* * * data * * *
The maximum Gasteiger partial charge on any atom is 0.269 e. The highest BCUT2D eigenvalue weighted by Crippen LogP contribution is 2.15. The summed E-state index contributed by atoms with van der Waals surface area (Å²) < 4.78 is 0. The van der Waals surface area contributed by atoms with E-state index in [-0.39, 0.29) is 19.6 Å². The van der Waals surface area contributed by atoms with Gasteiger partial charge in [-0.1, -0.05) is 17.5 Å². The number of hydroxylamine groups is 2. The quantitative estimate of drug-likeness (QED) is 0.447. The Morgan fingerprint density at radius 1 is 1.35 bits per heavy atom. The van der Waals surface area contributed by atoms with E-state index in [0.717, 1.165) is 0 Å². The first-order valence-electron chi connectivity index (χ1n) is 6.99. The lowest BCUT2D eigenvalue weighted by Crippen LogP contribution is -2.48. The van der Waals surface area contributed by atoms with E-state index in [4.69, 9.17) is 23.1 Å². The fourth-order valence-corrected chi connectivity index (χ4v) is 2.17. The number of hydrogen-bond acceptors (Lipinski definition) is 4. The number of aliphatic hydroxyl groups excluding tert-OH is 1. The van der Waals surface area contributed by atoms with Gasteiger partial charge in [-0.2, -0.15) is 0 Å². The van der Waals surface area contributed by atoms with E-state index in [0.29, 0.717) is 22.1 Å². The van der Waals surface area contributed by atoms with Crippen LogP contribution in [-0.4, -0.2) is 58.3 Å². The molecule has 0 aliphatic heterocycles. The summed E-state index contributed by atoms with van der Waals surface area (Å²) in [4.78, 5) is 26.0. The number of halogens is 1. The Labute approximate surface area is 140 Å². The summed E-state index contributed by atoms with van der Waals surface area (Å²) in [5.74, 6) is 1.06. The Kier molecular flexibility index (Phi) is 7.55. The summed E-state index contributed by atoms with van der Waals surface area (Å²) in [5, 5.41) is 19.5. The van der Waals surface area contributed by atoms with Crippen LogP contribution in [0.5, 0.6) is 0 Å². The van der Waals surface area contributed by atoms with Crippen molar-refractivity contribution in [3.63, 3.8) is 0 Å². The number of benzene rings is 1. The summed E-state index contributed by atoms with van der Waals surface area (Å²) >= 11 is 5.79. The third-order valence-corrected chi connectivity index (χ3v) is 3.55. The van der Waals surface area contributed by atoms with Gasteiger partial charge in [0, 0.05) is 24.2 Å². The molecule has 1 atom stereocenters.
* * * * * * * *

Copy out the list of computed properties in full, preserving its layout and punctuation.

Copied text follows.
The maximum Gasteiger partial charge on any atom is 0.269 e. The highest BCUT2D eigenvalue weighted by Crippen LogP contribution is 2.15. The summed E-state index contributed by atoms with van der Waals surface area (Å²) < 4.78 is 0. The van der Waals surface area contributed by atoms with E-state index in [-0.39, 0.29) is 19.6 Å². The van der Waals surface area contributed by atoms with Gasteiger partial charge in [-0.1, -0.05) is 17.5 Å². The number of hydroxylamine groups is 2. The quantitative estimate of drug-likeness (QED) is 0.447. The Morgan fingerprint density at radius 1 is 1.35 bits per heavy atom. The van der Waals surface area contributed by atoms with E-state index in [0.717, 1.165) is 0 Å². The first-order valence-electron chi connectivity index (χ1n) is 6.99. The lowest BCUT2D eigenvalue weighted by Crippen LogP contribution is -2.48. The van der Waals surface area contributed by atoms with E-state index in [4.69, 9.17) is 23.1 Å². The fourth-order valence-corrected chi connectivity index (χ4v) is 2.17. The number of hydrogen-bond acceptors (Lipinski definition) is 4. The number of aliphatic hydroxyl groups excluding tert-OH is 1. The van der Waals surface area contributed by atoms with Gasteiger partial charge in [-0.2, -0.15) is 0 Å². The van der Waals surface area contributed by atoms with E-state index in [0.29, 0.717) is 22.1 Å². The van der Waals surface area contributed by atoms with Crippen LogP contribution in [-0.4, -0.2) is 58.3 Å². The molecule has 0 aliphatic heterocycles. The summed E-state index contributed by atoms with van der Waals surface area (Å²) in [4.78, 5) is 26.0. The number of halogens is 1. The Labute approximate surface area is 140 Å². The summed E-state index contributed by atoms with van der Waals surface area (Å²) in [5.74, 6) is 1.06. The Kier molecular flexibility index (Phi) is 7.55. The summed E-state index contributed by atoms with van der Waals surface area (Å²) in [5, 5.41) is 19.5. The van der Waals surface area contributed by atoms with Crippen LogP contribution in [0.5, 0.6) is 0 Å². The van der Waals surface area contributed by atoms with Crippen molar-refractivity contribution in [3.63, 3.8) is 0 Å². The number of benzene rings is 1. The summed E-state index contributed by atoms with van der Waals surface area (Å²) >= 11 is 5.79. The third-order valence-corrected chi connectivity index (χ3v) is 3.55. The van der Waals surface area contributed by atoms with Gasteiger partial charge in [0, 0.05) is 24.2 Å². The molecule has 1 atom stereocenters.